Our Strategic Vision

A Quaker School

Intellectual Growth and Moral Development

The Religious Society of Friends, or Quakers, has a long history of involvement in education. In addition to the establishment of their own schools, Quakers were instrumental in the development of public schools and took the lead in the education of girls, freed slaves, and Native Americans.

The Quakers’ central conviction that “the Light,” or “that of God,” resides in everyone gave rise to a genuine respect for the intrinsic worth of all people. Quaker testimonies of equality, integrity, peaceful resolution of conflict, community, and simplicity, continue to provide the foundation for an education where a child’s moral development is an integral part of his or her social and academic growth.

Read more about the Religious Society of Friends >

The Quaker Testimonies

The Quaker testimonies are a dynamic body of beliefs and ideals that have evolved over time and vary between groups of Friends. They guide Quakers in putting their faith into practice.

If we believe that every person contains a divine spark, how then, must we live in the world?

At Brooklyn Friends School, we consider a set of common testimonies distilled from centuries of Quaker practice by Howard Brinton, the foremost 20th century Quaker theologian. The testimonies follow the acronym S.P.I.C.E.S.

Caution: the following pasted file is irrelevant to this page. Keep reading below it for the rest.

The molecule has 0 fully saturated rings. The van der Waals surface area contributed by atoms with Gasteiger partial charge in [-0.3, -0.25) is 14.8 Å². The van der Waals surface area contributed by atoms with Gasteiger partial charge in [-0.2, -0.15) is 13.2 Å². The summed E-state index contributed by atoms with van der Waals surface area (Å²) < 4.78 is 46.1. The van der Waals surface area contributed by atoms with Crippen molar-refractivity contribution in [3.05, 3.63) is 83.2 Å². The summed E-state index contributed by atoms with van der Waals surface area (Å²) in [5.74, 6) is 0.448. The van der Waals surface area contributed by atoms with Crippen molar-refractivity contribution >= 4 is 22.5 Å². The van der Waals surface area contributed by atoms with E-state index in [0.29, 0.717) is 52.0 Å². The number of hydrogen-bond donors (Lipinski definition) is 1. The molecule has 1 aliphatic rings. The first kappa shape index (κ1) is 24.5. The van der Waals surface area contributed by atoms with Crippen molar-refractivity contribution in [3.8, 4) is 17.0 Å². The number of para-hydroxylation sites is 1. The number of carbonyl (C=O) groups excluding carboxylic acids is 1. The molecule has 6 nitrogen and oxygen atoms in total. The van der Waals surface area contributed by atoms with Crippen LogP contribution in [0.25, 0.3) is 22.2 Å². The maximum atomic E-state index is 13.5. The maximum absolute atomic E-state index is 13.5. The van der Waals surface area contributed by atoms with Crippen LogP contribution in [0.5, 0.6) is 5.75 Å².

1. Simplicity: Focusing on what is essential, rather than material distractions.

  2. Peace: Resolving conflicts peacefully and working actively for peace.

  3. Integrity: Maintaining our beliefs in all parts of life.

  4. Community: Taking care of one another.

  5. Equality: Honoring each person and working against oppression.

  6. Stewardship: Giving ourselves up in service and being environmental stewards.

Quaker Meeting

Each week, a Friends school community gathers for Quaker Meeting. With an unstructured nature and its focus on the power of the gathered group, Quaker Meeting gives everyone, regardless of a particular faith, a powerful tool for spiritual growth.

The format of the meeting is simple: Friends worship silently, waiting upon the spirit. Each person has within him or herself the ability to discern the truth, and students and teachers are encouraged to speak from their hearts, if so moved.

BFS students exiting the meetinghouse after a Quaker meeting

BFS students exiting the meeting house after a Quaker meeting

Brooklyn Monthly Meeting Community Dinner

On the last Sunday of every month, Brooklyn Monthly Meeting (BMM) of the Religious Society of Friends holds a community dinner for people in need, at the Meetinghouse (110 Schermerhorn Street).

BFS families are always welcome to donate food or volunteer to help. Sunday is when the bulk of our work happens:

1 pm – set up and food prep
3 pm – our meal is served
4:30 pm – clean up (we often need help at the end!)

We also welcome donations of clean, seasonal, and gently-used clothing. Adult clothing is in higher demand than children’s clothing and more men attend than women, but whatever clothing you drop off, we’ll find a good home for it.